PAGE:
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have got an order to engrave stainless steel signs - only 300 x 55 - thing is i'm told its hard to engrve ,

i have to cut into it as it has to be paintfilled. any tips?

 

More trouble than its worth. If there is a lot of these plates to do. I'd give it a miss. It will give your machine a hammering. bearing ect.

Done em myself in the past :evil: Usually they are bulk orders and the customer wants em done at a discounted price, cus they think its a five minit job. 8)

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You could do with an orange band cutter and use our Tarfil lubricant. I've found rotating your cutter at about 12-13000 rpm and X,Y speed set to minimum. Turn the collar on your spindle so theres no up and down movement on the spring. As people have said don't go anymore than .2 depth. Hope this helps.

 

P.S. you get a nice black mark on stainless with a laser and cermark spray and you don't need to fill with paint.

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  • 2 weeks later...
Turn the collar on your spindle so theres no up and down movement on the spring.

 

I wouldn't recommend this on any job, The spring is designed to be soft or hard, but never solid, this will put a huge strain on the running gear of your machine. There has to be some give somewhere and this is what the spring is for, to take the load off the machine itself.

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Turn the collar on your spindle so theres no up and down movement on the spring.

 

I wouldn't recommend this on any job, The spring is designed to be soft or hard, but never solid, this will put a huge strain on the running gear of your machine. There has to be some give somewhere and this is what the spring is for, to take the load off the machine itself.

 

From an engineering point of view, when machining any type of metal especially hard materials like stainless steel, to achieve an acceptable finish you have to eliminate any form of vibration. Also lubrication must be used to assist the tools cutting ability and to act as a coolant to stop the tool burning from the temeratures created by friction and thus weakening the tip of the tool. If too quick of a feed rate is used you also run the risk of chipping the cutting edge of a carbide steel tool. This could also be the result if a carbide tipped tool has any way to vibrate (up and down movement) Also a very important factor is a correctly sharpened cutting tool with sufficient rake angle to allow for maximum chip (swarf) flow.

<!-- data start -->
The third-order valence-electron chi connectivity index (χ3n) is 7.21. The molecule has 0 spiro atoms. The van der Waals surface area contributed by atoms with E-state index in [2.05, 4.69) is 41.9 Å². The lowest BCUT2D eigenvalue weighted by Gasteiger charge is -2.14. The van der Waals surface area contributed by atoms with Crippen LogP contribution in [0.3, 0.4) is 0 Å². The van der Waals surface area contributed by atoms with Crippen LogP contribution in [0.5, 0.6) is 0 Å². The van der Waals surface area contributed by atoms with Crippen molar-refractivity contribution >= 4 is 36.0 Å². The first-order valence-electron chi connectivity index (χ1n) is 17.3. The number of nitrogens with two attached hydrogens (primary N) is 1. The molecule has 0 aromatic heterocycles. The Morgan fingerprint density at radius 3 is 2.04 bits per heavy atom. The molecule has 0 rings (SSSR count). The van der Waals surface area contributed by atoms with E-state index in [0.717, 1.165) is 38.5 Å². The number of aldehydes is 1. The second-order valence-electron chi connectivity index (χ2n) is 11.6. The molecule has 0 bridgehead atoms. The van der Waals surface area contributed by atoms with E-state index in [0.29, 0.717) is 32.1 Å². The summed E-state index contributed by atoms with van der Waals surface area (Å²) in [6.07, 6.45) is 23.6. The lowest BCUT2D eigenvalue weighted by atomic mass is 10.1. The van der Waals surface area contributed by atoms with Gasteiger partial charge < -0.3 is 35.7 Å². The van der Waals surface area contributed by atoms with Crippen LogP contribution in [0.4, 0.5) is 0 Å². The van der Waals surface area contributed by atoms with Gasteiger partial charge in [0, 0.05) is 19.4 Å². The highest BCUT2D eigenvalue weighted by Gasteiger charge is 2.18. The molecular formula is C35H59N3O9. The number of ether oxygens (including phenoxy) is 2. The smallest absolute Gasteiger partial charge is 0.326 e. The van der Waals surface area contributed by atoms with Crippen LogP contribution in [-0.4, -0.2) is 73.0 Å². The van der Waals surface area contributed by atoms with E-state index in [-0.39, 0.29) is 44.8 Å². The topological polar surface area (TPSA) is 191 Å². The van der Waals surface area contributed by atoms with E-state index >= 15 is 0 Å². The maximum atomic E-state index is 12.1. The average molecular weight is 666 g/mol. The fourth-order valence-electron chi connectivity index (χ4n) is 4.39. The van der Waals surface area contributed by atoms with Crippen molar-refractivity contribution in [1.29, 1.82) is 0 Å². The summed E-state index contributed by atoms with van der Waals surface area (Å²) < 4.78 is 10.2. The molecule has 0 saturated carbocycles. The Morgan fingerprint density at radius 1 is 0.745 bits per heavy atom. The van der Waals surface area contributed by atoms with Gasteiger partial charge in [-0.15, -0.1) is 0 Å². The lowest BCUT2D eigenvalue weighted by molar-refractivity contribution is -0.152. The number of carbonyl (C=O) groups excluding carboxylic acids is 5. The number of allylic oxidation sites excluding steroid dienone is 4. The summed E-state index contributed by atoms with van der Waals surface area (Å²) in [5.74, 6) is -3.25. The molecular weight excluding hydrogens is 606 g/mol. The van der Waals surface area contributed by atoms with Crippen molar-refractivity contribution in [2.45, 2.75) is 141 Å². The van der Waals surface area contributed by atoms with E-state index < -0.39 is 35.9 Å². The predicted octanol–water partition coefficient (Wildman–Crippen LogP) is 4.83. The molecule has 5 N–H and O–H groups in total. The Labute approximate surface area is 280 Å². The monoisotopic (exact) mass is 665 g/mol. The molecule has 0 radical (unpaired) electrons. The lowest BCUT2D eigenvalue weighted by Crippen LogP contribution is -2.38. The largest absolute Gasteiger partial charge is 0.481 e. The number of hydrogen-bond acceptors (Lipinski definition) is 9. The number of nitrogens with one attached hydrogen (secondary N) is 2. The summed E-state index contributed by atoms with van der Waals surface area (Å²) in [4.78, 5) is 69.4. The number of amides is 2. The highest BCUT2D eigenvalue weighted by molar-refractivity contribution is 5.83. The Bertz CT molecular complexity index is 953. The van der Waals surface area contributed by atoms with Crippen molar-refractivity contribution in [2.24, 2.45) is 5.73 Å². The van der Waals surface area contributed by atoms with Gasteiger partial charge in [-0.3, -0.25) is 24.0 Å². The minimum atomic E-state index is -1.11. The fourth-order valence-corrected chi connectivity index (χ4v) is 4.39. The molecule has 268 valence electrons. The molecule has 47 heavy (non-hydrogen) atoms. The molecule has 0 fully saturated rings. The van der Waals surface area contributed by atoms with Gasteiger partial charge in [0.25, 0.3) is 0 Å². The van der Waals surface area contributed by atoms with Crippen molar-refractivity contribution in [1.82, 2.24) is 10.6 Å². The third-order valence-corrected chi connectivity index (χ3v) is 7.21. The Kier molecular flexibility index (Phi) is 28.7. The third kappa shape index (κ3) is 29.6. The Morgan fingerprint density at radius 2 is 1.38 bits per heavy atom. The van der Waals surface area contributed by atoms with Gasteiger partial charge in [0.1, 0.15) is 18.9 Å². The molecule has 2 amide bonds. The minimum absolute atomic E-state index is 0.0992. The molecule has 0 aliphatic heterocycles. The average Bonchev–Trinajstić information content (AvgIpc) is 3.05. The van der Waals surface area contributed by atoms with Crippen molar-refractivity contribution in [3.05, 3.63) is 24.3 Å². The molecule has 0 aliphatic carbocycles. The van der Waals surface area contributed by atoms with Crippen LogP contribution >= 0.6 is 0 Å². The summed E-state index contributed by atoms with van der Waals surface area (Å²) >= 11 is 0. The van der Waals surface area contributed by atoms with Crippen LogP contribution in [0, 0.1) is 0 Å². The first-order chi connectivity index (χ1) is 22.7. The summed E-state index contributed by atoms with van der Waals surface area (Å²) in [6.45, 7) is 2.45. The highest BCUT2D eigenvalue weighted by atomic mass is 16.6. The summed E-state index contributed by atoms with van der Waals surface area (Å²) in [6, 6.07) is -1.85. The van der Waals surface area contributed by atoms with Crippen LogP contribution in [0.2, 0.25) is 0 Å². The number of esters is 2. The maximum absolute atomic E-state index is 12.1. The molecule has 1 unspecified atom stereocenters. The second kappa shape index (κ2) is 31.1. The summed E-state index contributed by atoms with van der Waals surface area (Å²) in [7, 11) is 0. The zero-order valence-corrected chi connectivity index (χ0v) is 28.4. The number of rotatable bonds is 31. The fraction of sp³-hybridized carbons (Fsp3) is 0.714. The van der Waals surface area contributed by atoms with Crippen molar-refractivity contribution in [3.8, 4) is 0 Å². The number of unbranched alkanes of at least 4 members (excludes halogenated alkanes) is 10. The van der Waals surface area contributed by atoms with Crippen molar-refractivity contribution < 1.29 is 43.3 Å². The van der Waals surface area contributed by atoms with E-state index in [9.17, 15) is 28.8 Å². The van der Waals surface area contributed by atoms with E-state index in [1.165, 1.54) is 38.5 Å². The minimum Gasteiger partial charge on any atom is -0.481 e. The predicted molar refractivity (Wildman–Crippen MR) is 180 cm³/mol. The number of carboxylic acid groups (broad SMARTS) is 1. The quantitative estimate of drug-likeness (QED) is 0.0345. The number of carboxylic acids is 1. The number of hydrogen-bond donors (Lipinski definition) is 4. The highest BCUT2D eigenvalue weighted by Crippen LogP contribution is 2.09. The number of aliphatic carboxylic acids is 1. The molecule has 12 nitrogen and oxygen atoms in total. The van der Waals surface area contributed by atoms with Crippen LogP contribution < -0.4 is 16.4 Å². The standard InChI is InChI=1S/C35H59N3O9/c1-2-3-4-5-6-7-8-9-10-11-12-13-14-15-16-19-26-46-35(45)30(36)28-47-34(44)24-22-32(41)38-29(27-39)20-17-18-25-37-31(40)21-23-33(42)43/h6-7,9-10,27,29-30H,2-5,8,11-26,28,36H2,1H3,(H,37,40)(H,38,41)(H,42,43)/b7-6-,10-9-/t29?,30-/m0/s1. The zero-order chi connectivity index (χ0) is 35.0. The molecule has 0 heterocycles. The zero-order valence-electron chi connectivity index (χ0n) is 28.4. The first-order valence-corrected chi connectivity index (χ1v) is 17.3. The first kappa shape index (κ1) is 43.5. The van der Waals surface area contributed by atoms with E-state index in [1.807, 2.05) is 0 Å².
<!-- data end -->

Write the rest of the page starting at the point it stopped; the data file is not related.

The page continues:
From an engraving point of view pretty much the same, this is why a collet spindle is highly recommended to eliminate side to side movement by holding the tool as close to its cutting tip as possible (like a conventional milling machine) rather than holding it at the far end of the tool by the brass cutter knob. So to eliminate any further risk of vibration the tool needs to be firm on the z axis too. Finally as stressed before never try to over work your machine or tools by cutting too deep in one pass.:D

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Multiple passes are definately the order of the day. I wouldn't dispute that, and never did.

I still think a solid collet is not the way to go. Not with these engraving machines. If you have 1mm movement in the collet, this is still very firm, and if you have the correct cutter and it is sharp. it will cut through the stainless steel. However if your collet is solid and half way through the job and your cutter begins to blunten(which it will). were do you think the stress will be on your machine, if all the movement is taken out of your collet.

This isn't a theory, I've done it :wink:

 

is200tx Forget it, it will harm your machine without a doubt.

 

is400's Alot stronger machine, but still be very carefull. I still think they're not built for stainless steel. (only my opinion)

 

is7000 this machine has a gantry (if that is the right word) which makes it alot stronger than the others. But stainless steel gave it a right hammering, Just had to have a new motor and belts fitted.

Stainless steel definately caused this damage.

I was at a factory a few months ago were they manufacture signs in a big way. The machine they do their stainless steel on looked to be about 2 ton in weight, And all the head and carriage was heavy cast iron.

which made our machines look micky mouse.

I'm not knocking our machines, just saying that in my opinion, they're not up to stainless steel. :wink:

But then again you wouldn't want to engrave a tankard on the factory machine :roll:

Your machine is fit for a purpose, and stainless ain't it. thats my opinion anyway :wink:

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k4mrc

hi

remeber if you do take the job on push the client into having brushed s. s. as this is easier to hide any scratches and can polish up better, the shiney scatches to easily. often you need a new cutter atfer each s.s. sign you do if you have a lot of charactors/logos to do. and use s.s. stocked sized plates from your supply to make life a bit easier. good luck paul

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I have engraved several stainless items.. including a pair of badges which I made for my truck. I use a carbide tip and the slowest speed on the machine with a medium amount of pressure. I use 20 / 50 oil as a lubricant / coolant and cut at O.25ml per pass. The machine being a Gravograph IS200.

 

I engraved pretty deeply into these badges .. but the cuttter didn't seem to suffer. There is a Norwegian firm who speciiaise in cutters for stainless work.. Their name escapes me but I think it's something like Crown Norveige. They are usually found at Trophex.

 

29_10th_September_2006_006_1.jpg

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